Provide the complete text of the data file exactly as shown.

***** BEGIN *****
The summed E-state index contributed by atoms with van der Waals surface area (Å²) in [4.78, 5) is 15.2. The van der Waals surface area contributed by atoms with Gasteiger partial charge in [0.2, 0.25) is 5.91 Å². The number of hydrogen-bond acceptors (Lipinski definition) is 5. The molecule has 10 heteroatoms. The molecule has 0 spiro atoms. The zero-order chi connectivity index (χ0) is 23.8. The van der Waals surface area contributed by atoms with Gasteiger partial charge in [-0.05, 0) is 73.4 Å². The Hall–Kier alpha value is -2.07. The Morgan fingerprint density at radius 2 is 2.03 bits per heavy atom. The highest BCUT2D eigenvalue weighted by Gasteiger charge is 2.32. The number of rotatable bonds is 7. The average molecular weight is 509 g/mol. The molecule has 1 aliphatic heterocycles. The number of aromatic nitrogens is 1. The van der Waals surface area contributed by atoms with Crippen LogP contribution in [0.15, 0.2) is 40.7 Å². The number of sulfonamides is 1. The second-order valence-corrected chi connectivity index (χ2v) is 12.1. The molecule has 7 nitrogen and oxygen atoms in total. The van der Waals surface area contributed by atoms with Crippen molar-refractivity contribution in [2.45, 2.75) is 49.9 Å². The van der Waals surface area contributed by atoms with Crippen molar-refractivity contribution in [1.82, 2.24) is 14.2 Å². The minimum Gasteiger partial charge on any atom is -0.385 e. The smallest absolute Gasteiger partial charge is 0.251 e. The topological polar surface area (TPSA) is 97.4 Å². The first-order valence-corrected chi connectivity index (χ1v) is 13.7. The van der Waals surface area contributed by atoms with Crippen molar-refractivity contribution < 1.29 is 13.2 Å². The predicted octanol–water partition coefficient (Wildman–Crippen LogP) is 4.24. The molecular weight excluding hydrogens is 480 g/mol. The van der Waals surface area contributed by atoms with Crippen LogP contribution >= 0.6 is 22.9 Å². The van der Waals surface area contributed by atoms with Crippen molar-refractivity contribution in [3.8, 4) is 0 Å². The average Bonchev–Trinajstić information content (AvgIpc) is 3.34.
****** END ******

The summed E-state index contributed by atoms with van der Waals surface area (Å²) in [4.78, 5) is 15.2. The van der Waals surface area contributed by atoms with Gasteiger partial charge in [0.2, 0.25) is 5.91 Å². The number of hydrogen-bond acceptors (Lipinski definition) is 5. The molecule has 10 heteroatoms. The molecule has 0 spiro atoms. The zero-order chi connectivity index (χ0) is 23.8. The van der Waals surface area contributed by atoms with Gasteiger partial charge in [-0.05, 0) is 73.4 Å². The Hall–Kier alpha value is -2.07. The Morgan fingerprint density at radius 2 is 2.03 bits per heavy atom. The highest BCUT2D eigenvalue weighted by Gasteiger charge is 2.32. The number of rotatable bonds is 7. The average molecular weight is 509 g/mol. The molecule has 1 aliphatic heterocycles. The number of aromatic nitrogens is 1. The van der Waals surface area contributed by atoms with Crippen LogP contribution in [0.15, 0.2) is 40.7 Å². The number of sulfonamides is 1. The second-order valence-corrected chi connectivity index (χ2v) is 12.1. The molecule has 7 nitrogen and oxygen atoms in total. The van der Waals surface area contributed by atoms with Crippen molar-refractivity contribution in [2.45, 2.75) is 49.9 Å². The van der Waals surface area contributed by atoms with Crippen molar-refractivity contribution in [1.82, 2.24) is 14.2 Å². The minimum Gasteiger partial charge on any atom is -0.385 e. The smallest absolute Gasteiger partial charge is 0.251 e. The topological polar surface area (TPSA) is 97.4 Å². The first-order valence-corrected chi connectivity index (χ1v) is 13.7. The van der Waals surface area contributed by atoms with Crippen molar-refractivity contribution < 1.29 is 13.2 Å². The predicted octanol–water partition coefficient (Wildman–Crippen LogP) is 4.24. The molecular weight excluding hydrogens is 480 g/mol. The van der Waals surface area contributed by atoms with Crippen LogP contribution >= 0.6 is 22.9 Å². The van der Waals surface area contributed by atoms with Crippen molar-refractivity contribution in [3.8, 4) is 0 Å². The average Bonchev–Trinajstić information content (AvgIpc) is 3.34.